To compare the weight loss results side by side you can see that when greater protein was ingested, more fat and less muscle was lost as a result of dieting, exercise and energy restriction. Remember all groups lost around seven pounds, but the following changes happened (Pasiakos, Cao et al. 2013):


1x RDA: 58% of the weight lost was from fat-free mass, 42% from fat

2x RDA: 30% of the weight lost was from fat-free mass, 70% from fat

3x RDA: 36% of the weight lost was from fat-free mass, 64% from fat


A few additional points should be made. For starters, the amount of fat lost was NOT different between the 2x and 3x the RDA groups, but they BOTH lost significantly greater fat when compared to 1x RDA. Put another way, elevated protein intake to 2x the RDA appears to be important, but little to no additional improvements are seen when protein intake is further increased to 3x the RDA.


Protein is Your Dietary Best Friend When It Comes to Losing Fat and Supporting Muscle


The walk-away message from this is important. First, losing fat without losing muscle is very difficult. To lose weight, energy must be restricted from the body, but these losses oftentimes consist of a combination of both fat and muscle tissue. Second, increasing protein intake to a level where it doubles the RDA appears to be the most effective at stimulating losses of both fat and muscle. Certainly, food should be at the center of these dietary changes, but adding high-quality protein supplements like NytroWhey Ultra Elite and Vectron to deliver added amounts of leucine can work as well.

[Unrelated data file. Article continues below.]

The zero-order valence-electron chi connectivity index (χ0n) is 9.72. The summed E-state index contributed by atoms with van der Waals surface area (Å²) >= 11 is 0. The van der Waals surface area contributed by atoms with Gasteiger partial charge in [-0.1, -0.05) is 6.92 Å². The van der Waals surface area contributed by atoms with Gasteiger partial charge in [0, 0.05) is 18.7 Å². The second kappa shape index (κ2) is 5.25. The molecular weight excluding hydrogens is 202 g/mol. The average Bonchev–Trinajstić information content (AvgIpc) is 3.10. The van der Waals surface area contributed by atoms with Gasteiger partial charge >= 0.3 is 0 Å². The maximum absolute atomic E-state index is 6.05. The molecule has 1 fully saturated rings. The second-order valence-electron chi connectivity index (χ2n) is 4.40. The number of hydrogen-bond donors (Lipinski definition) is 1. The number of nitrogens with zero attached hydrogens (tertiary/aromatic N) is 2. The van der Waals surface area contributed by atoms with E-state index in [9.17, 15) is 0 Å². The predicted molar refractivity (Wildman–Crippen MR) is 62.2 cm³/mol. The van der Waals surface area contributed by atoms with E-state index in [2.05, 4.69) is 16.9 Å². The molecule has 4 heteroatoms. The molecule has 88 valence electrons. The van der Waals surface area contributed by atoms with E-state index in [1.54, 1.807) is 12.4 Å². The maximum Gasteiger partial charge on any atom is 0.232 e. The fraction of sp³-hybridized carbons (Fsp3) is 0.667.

Artioli, G. G., B. Gualano, et al. (2010). “Prevalence, magnitude, and methods of rapid weight loss among judo competitors.” Med Sci Sports Exerc 42(3): 436-442.

Johnson, M. J., K. E. Friedl, et al. (1994). “Loss of muscle mass is poorly reflected in grip strength performance in healthy young men.” Med Sci Sports Exerc 26(2): 235-240.

Pasiakos, S. M., J. J. Cao, et al. (2013). “Effects of high-protein diets on fat-free mass and muscle protein synthesis following weight loss: a randomized controlled trial.” FASEB journal : official publication of the Federation of American Societies for Experimental Biology.

Tharion, W. J., H. R. Lieberman, et al. (2005). “Energy requirements of military personnel.” Appetite 44(1): 47-65.

Weinheimer, E. M., L. P. Sands, et al. (2010). “A systematic review of the separate and combined effects of energy restriction and exercise on fat-free mass in middle-aged and older adults: implications for sarcopenic obesity.” Nutr Rev 68(7): 375-388.